The use of Sandostatin analogues for the treatment of acromegaly is now widely accepted practice for use as an effective method of reducing growth hormone levels to normal, either as primary therapy or prior to or post surgery.
An audit was carried out on 11 patients who had been commenced on monthly depot injections of Sandostatin LAR over a 12 month period. Patients notes were used to obtain information regarding, date of diagnosis, presenting features/symptoms, MRI results, the presence or not of hypertension and diabetes and their initial growth hormone and IGF-1 levels.
All patients were identified as having enlarged hands/feet as their initial presenting feature. 4 were hypertensive and 3 were diabetic. 7 patients underwent surgery for removal of tumour within 2 years of initial diagnosis. 6 received radiotherapy, 9 were treated with sub-cutaneous Sandostatin and 4 were treated initailly another form of medical therapy.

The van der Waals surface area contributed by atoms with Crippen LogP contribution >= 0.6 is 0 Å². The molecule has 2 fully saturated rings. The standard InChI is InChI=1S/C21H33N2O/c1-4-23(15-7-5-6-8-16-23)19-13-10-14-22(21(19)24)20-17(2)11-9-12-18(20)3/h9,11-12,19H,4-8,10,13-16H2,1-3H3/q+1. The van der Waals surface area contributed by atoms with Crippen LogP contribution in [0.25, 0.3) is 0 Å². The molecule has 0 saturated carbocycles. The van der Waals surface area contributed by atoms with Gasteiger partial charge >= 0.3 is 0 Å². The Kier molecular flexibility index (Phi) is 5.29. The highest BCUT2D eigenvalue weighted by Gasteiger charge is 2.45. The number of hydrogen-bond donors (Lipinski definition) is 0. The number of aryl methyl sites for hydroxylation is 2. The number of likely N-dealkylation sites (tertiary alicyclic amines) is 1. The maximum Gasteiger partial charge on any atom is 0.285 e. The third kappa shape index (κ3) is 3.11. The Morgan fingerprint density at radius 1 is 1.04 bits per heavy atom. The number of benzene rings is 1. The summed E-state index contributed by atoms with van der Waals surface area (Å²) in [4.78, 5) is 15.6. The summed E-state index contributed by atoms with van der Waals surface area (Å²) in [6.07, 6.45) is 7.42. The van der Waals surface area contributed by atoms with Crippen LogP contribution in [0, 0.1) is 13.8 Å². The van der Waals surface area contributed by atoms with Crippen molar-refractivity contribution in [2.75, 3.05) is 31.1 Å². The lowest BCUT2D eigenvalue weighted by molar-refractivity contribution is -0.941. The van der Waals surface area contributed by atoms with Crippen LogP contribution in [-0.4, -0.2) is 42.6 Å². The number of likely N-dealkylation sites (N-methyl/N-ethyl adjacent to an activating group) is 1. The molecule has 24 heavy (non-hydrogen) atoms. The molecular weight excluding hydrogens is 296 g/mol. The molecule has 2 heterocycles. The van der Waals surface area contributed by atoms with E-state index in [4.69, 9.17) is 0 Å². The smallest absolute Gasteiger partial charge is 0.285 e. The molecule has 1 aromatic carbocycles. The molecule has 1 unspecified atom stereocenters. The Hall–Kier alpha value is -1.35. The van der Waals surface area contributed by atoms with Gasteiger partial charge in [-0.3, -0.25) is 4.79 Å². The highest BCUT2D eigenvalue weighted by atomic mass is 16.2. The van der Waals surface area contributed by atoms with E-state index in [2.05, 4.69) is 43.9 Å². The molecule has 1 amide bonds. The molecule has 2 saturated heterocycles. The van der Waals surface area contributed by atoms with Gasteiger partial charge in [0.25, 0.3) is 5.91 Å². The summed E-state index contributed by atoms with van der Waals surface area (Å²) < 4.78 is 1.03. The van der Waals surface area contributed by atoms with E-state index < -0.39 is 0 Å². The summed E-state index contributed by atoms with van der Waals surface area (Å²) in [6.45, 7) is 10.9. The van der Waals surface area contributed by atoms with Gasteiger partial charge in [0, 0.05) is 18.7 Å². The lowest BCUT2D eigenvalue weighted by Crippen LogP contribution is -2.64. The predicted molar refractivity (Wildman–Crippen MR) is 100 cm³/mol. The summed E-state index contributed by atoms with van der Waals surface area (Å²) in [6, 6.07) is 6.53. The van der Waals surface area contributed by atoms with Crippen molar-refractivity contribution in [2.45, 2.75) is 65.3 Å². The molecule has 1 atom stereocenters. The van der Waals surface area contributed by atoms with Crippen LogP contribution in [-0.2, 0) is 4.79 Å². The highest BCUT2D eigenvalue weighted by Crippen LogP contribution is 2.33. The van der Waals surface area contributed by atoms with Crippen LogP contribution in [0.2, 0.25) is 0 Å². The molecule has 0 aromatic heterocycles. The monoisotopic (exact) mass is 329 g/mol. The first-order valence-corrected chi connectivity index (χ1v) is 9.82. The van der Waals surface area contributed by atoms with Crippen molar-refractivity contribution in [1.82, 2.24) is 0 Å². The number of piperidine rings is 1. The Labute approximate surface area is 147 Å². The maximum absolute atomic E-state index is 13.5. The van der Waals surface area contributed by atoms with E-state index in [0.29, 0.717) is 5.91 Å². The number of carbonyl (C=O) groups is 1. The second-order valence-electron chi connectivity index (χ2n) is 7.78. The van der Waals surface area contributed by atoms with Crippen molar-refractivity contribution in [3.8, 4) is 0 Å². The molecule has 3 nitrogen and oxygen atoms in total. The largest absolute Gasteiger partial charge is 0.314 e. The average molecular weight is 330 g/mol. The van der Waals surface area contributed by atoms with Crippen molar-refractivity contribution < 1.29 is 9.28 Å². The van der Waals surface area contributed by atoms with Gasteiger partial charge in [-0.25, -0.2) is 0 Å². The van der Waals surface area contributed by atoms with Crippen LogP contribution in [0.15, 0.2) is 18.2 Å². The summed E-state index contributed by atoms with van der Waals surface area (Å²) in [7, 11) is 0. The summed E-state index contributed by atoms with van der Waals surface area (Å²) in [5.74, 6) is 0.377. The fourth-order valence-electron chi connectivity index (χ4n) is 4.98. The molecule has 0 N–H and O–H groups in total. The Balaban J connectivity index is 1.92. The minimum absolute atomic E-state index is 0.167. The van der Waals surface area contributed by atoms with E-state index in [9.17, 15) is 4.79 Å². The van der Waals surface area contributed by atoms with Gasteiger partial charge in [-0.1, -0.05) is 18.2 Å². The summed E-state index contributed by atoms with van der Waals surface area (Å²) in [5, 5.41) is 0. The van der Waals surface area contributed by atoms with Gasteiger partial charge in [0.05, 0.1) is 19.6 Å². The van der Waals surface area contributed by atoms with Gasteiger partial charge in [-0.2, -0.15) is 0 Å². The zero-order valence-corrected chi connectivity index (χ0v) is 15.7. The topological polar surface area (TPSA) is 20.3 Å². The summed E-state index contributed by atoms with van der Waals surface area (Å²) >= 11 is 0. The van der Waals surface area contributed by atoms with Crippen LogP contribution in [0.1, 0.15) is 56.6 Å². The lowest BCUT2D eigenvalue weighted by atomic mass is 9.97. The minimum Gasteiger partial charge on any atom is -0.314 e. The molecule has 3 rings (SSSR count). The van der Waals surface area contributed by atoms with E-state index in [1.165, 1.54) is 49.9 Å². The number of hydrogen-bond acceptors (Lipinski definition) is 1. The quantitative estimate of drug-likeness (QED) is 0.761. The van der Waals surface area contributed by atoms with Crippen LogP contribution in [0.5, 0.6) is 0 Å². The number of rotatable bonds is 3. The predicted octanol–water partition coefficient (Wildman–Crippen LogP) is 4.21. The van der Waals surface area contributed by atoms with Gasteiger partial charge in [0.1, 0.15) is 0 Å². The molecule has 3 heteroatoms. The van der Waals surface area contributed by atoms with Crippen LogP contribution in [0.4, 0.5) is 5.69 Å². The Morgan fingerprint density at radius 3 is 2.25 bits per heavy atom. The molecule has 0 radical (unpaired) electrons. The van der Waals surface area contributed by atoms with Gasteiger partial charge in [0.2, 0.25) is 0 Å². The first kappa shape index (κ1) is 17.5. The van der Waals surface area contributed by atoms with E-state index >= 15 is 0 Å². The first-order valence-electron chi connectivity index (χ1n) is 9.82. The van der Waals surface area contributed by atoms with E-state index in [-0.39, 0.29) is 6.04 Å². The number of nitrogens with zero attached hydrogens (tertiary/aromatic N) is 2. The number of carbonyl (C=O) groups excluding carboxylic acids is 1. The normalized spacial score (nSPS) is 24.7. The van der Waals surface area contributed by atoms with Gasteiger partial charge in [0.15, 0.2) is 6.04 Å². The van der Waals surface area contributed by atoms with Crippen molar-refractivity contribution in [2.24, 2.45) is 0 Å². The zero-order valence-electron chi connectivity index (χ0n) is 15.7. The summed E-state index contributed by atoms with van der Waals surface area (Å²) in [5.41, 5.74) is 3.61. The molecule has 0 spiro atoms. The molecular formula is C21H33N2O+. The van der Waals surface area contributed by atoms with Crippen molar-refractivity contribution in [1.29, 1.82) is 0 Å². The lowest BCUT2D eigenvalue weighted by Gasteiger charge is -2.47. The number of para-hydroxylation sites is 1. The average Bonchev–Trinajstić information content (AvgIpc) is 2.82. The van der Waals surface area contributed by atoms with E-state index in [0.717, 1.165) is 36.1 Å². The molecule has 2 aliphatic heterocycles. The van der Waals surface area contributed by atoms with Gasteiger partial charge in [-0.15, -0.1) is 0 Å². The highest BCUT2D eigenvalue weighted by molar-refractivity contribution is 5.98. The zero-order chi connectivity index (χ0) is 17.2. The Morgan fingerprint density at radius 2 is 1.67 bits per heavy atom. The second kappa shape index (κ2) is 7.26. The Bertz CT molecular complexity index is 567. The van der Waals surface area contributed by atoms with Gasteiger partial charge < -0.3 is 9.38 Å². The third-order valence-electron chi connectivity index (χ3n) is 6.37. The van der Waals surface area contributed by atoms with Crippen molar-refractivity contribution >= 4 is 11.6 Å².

Since commencement of Sandostatin LAR, all patients underwent a 4 hour long fasted growth hormone profile to assess LAR dosage and effects of treatment. 8 patients showed a decrease in their growth hormone levels when compared to pre Sandostatin LAR treatment. 6 patients acheived mean growth hormone levels below the set criteria of 2mu/l. 2 patients did not show any improvements with the use of LAR and were subsequently referred for surgery. 3 patients who had shown a reduction in growth hormone levels, but who failed to reduce levels below 5mu/l had their monthly dosage increased. 1 patient had his dosage reduced and was trouble by the return of nasal polyps.
Overall management of this medical therapy needs fine tuning and regular assessment of treatment outcomes.
03 - 04 Dec 2001
Society for Endocrinology